As a Woman, Don’t You Yearn To Be Seen As A Great Leader?
A few years ago, I was working with a leader of an organization who was extremely frustrated with her team. Team morale was low and jobs weren’t being done effectively. Gossip and judging amongst team members were influencing the team’s performance and organizational culture. My client’s team wasn’t doing what she thought she was asking them to do. And it was becoming a huge problem for their organization.
When I met with the team members, they too were frustrated.
They felt they were working hard to meet almost impossible expectations. Breaks weren’t scheduled in a way that made sense for them. Some felt like they had no break for lunch or using the restroom. No one was working with one another, if anything they were all working against each other. They all felt their team leader wasn’t listening to them and intentionally wanted them to fail. Why would they want to work hard for someone who wanted them to fail?
One thing was clear, no one’s needs were being met and it was all at the expense of their clients.
It sounded like listening was at the heart of the problem, on both sides. When I sat down with my client to understand the needs of her team she got confused. As the leader of the organization, she believed that it was her role to tell her team what to do, not ask what they needed. She was the leader, she was supposed to know what was best for them. “How do you know what’s best for your team if you don’t listen to and understand what they need?” I asked her. Silent, it became clear she had never considered it.
As we dug deeper to understand what “listening” meant to her, she had a revelation.
She felt she had never been listened to – as a child, a team member, or a leader. Because she didn’t know what being listened to felt like, she didn’t know how to listen to others. She admitted she had been raised with the beliefs from her father that leaders make the decisions for their teams. If you listen to others or ask questions, you must not know what is best for your team. Therefore, you are not a strong leader. Fearful of not being respected as a strong leader, my client continued to choose not to listen to her team, or their needs. Rather telling them what she thought was best for them based on her own perspective. Unfortunately for her, her relationships and leadership suffered as a result.
Listening is a skill that we all think that we do well. Spoiler alert! Most don’t.
Being a strong listener is fundamental to strong leadership, yet it can be a hard skill to master. Unless your parents or teachers were really intentional about teaching you how to be present and choose how to actively listen without judgment, then you too haven’t been given all the skills needed to succeed. Like my client, most leaders learn from their parents, teachers, mentors or leaders before them. However, that doesn’t mean their leadership style is effective.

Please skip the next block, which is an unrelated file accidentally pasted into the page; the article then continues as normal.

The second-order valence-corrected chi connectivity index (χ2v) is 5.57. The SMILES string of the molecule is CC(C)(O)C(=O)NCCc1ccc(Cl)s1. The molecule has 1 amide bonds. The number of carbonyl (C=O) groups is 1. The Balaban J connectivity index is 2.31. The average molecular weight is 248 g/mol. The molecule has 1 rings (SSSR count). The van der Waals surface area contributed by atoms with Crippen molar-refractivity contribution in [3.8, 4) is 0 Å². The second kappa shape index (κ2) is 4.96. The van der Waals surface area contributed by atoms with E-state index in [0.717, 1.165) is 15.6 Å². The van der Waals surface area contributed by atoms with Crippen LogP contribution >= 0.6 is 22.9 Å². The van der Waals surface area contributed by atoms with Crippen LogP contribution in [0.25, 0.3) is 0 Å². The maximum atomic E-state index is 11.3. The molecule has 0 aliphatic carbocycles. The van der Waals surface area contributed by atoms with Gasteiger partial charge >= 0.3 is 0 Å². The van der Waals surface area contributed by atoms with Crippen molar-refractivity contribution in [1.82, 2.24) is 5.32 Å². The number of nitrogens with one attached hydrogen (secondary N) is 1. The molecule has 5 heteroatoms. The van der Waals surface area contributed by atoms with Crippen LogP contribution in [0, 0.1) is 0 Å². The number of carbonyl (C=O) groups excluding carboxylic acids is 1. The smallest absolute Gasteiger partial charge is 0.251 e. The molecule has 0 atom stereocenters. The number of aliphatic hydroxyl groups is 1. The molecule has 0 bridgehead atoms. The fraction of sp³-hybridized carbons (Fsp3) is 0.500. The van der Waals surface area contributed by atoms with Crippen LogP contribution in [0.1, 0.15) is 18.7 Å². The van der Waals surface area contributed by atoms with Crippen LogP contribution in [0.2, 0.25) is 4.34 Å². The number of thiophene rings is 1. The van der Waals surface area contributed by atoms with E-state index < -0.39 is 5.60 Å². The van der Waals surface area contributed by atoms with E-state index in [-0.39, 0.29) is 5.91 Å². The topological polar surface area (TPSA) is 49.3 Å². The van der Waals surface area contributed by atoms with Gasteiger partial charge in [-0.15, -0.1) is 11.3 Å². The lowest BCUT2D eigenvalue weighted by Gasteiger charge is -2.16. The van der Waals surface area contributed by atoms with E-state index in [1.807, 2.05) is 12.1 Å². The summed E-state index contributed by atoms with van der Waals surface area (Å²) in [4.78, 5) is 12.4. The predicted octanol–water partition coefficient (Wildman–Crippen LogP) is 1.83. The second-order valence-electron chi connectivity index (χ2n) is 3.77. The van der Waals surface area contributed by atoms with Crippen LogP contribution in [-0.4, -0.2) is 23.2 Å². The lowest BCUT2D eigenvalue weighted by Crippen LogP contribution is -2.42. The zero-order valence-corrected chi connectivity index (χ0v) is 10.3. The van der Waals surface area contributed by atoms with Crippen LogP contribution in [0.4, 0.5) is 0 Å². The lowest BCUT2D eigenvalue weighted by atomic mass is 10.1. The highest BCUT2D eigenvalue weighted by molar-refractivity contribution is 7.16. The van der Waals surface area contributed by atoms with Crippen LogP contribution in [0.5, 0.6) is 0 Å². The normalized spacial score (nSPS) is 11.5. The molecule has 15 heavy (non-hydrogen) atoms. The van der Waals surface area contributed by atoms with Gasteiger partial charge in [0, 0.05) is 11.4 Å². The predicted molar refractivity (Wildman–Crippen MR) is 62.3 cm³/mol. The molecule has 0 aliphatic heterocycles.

In order to be a successful leader, it is imperative that you have strong relationship health.
That was something that my client struggled with. She was so focused on being seen as a strong leader that she had zero awareness of how she was showing up and building her relationships with her team. She had zero relationship health and her leadership – and team- suffered for it.
“Leaders become great not because of their power but, because of their ability to empower others” – John Maxwell.
Great leaders learn. Relationship health is built on respect by seeing, hearing and understanding others. This doesn’t mean you have to like and agree with everything you hear, it just means you understand where others are coming from. This is how you engage and empower. It’s how you innovate and collaborate.
Take a moment now and honestly reflect…
As a leader, how strong is your relationship health?
What are you doing daily to ensure you continuously learn?
It’s impossible to be a great leader unless you are willing to learn.
Co-Founder of The Institute of Curiosity, Co-Author of The Power of Curiosity, Communication Ambassador for Wealthy Woman Warrior™
We specialize in high-quality conversations that build high-quality relationships. That means we help people STOP reacting (to people, emotions, events) and learn to start RESPONDING to engage and inspire others, especially in emotional or high stakes situations.